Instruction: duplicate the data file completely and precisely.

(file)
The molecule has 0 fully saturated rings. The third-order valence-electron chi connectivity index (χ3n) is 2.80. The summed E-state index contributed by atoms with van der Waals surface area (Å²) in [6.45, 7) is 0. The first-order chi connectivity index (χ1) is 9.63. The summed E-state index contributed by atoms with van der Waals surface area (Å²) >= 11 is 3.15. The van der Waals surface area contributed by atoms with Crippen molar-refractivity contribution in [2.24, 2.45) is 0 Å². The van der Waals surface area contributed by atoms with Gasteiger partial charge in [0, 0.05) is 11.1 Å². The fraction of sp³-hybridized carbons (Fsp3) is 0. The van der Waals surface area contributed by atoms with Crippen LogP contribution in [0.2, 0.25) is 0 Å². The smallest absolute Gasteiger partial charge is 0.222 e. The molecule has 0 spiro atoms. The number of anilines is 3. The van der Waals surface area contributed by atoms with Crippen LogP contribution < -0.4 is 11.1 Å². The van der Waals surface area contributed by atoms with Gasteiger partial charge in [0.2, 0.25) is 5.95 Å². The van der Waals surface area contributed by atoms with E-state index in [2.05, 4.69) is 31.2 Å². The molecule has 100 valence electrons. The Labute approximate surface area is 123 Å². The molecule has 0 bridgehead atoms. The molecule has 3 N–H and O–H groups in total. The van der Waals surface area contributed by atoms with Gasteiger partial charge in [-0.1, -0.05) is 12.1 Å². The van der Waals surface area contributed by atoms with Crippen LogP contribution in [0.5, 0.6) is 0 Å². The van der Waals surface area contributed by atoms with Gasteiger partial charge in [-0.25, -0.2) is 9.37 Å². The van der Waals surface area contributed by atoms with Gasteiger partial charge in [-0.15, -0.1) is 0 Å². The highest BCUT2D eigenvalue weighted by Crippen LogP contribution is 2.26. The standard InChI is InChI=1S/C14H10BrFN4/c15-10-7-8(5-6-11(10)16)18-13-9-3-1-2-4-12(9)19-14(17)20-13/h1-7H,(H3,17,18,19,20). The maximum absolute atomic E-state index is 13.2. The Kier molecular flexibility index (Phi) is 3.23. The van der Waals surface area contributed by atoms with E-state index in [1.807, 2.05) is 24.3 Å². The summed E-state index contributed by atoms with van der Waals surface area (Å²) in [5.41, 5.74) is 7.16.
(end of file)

The molecule has 0 fully saturated rings. The third-order valence-electron chi connectivity index (χ3n) is 2.80. The summed E-state index contributed by atoms with van der Waals surface area (Å²) in [6.45, 7) is 0. The first-order chi connectivity index (χ1) is 9.63. The summed E-state index contributed by atoms with van der Waals surface area (Å²) >= 11 is 3.15. The van der Waals surface area contributed by atoms with Crippen molar-refractivity contribution in [2.24, 2.45) is 0 Å². The van der Waals surface area contributed by atoms with Gasteiger partial charge in [0, 0.05) is 11.1 Å². The fraction of sp³-hybridized carbons (Fsp3) is 0. The van der Waals surface area contributed by atoms with Crippen LogP contribution in [0.2, 0.25) is 0 Å². The smallest absolute Gasteiger partial charge is 0.222 e. The molecule has 0 spiro atoms. The number of anilines is 3. The van der Waals surface area contributed by atoms with Crippen LogP contribution < -0.4 is 11.1 Å². The van der Waals surface area contributed by atoms with Gasteiger partial charge in [0.2, 0.25) is 5.95 Å². The van der Waals surface area contributed by atoms with E-state index in [2.05, 4.69) is 31.2 Å². The molecule has 100 valence electrons. The Labute approximate surface area is 123 Å². The molecule has 0 bridgehead atoms. The molecule has 3 N–H and O–H groups in total. The van der Waals surface area contributed by atoms with Gasteiger partial charge in [-0.1, -0.05) is 12.1 Å². The van der Waals surface area contributed by atoms with Crippen LogP contribution in [0.5, 0.6) is 0 Å². The van der Waals surface area contributed by atoms with Gasteiger partial charge in [-0.25, -0.2) is 9.37 Å². The van der Waals surface area contributed by atoms with Gasteiger partial charge in [-0.15, -0.1) is 0 Å². The highest BCUT2D eigenvalue weighted by Crippen LogP contribution is 2.26. The standard InChI is InChI=1S/C14H10BrFN4/c15-10-7-8(5-6-11(10)16)18-13-9-3-1-2-4-12(9)19-14(17)20-13/h1-7H,(H3,17,18,19,20). The maximum absolute atomic E-state index is 13.2. The Kier molecular flexibility index (Phi) is 3.23. The van der Waals surface area contributed by atoms with E-state index in [1.807, 2.05) is 24.3 Å². The summed E-state index contributed by atoms with van der Waals surface area (Å²) in [5.41, 5.74) is 7.16.